Worst: Heart Condition

After his critically acclaimed role in 1989's "Glory," Denzel Washington appeared in the lackluster buddy comedy film "Heart Condition," with the late great Bob Hoskins. In the film, a bigoted white police officer (Hoskins) undergoes a heart transplant after suffering a major heart attack. When he wakes up, he's surprised to find his new heart previously belonged to a recently deceased Black lawyer (Washington), who visits the officer as a ghost to persuade him to investigate his murder.

It's a silly setup for a film, and unfortunately, the movie does little to set itself apart from any other buddy cop film that came out around the same time. Instead, it relies too heavily on its mediocre, downright unfunny screenplay, completely failing to capitalize on the considerable talent and chemistry of its two main co-stars.

Roger Ebert probably summed "Heart Condition" up best in his review, saying, "The movie is all over the map, trying whatever seems to work at the moment." Poorly received in 1990, it frequently occupies the lowest spot on ranked lists of Washington's films, with many seeing it as a forgettable footnote in an otherwise unforgettable career.

Best: Malcolm X

If early movies like "Glory" established Denzel Washington as a noteworthy actor, "Malcolm X" cemented his status as a great one. A 1992 collaboration with Spike Lee, the film traces the incredible life story of civil rights activist Malcolm X, from his impoverished childhood in Michigan to his days as an influential member of the Nation of Islam in the '50s and '60s. Throughout it all, Washington portrays Malcolm's evolving worldview and his ever-changing stances on race, depicting his multifaceted careers as a petty criminal, a convict, a religious leader, and an advocate for Black Americans' rights.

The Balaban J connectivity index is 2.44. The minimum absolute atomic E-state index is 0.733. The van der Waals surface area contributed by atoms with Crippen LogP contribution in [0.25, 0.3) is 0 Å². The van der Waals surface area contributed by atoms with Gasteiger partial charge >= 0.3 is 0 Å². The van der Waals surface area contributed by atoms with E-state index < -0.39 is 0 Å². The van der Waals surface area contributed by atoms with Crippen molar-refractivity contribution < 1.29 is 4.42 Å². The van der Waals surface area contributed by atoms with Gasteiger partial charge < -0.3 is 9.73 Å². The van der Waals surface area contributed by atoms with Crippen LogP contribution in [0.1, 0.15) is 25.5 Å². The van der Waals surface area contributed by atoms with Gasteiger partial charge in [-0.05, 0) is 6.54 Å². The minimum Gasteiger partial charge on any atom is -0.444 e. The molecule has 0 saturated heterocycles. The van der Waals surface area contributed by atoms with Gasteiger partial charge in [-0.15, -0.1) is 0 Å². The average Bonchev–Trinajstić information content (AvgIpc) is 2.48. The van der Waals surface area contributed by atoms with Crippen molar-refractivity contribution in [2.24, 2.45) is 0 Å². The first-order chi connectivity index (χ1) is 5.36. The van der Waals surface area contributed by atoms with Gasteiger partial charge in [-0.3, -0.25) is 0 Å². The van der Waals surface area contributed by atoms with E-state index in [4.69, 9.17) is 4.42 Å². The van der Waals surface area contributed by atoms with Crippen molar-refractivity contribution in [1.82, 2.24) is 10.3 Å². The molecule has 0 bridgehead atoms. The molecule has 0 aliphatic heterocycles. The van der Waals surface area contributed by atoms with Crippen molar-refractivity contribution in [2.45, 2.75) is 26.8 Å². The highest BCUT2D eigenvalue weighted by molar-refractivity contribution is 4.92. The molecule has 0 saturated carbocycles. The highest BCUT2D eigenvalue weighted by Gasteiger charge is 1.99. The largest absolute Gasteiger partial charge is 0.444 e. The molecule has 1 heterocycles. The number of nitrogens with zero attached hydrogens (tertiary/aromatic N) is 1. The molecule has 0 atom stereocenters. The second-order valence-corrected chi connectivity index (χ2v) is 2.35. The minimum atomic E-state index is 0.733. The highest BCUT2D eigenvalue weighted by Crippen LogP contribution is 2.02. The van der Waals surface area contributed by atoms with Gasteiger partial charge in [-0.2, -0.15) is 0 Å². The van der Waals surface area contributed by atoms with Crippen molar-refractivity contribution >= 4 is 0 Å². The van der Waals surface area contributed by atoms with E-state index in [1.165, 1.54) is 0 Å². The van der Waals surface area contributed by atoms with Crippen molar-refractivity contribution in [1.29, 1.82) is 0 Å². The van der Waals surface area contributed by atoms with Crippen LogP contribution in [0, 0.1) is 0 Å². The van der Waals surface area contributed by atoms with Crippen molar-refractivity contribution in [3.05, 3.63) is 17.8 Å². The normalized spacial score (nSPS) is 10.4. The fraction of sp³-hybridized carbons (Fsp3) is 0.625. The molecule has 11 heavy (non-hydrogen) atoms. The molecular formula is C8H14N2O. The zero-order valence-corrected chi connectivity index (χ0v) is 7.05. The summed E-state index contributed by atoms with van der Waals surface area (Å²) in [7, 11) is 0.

Released to glowing reviews, "Malcolm X" is often cited as the crowning achievement of the actor's work with Lee. Universally praised by almost all critics who reviewed the film, the movie earned Washington a New York Film Critics Circle Award for best actor, and Academy Award and Golden Globe nominations for best actor.

One of the greatest biopics ever released, Washington's portrayal of Malcolm X is as fully formed and nuanced as they come. Choosing to ground Malcolm in a more layered performance, Washington focuses on bringing out Malcolm's more humane qualities, playing him more as a man than the mythical, larger-than-life icon he would become. Firm, confident, and charismatic in front of a crowd, Washington's Malcolm is constantly refining his opinions and letting his past experiences dictate his future.

As to be expected, playing someone as sophisticated and complex as Malcolm X was bound to be a difficult challenge, but Washington more than manages to deliver, handing in the best and most important performance of his career to date.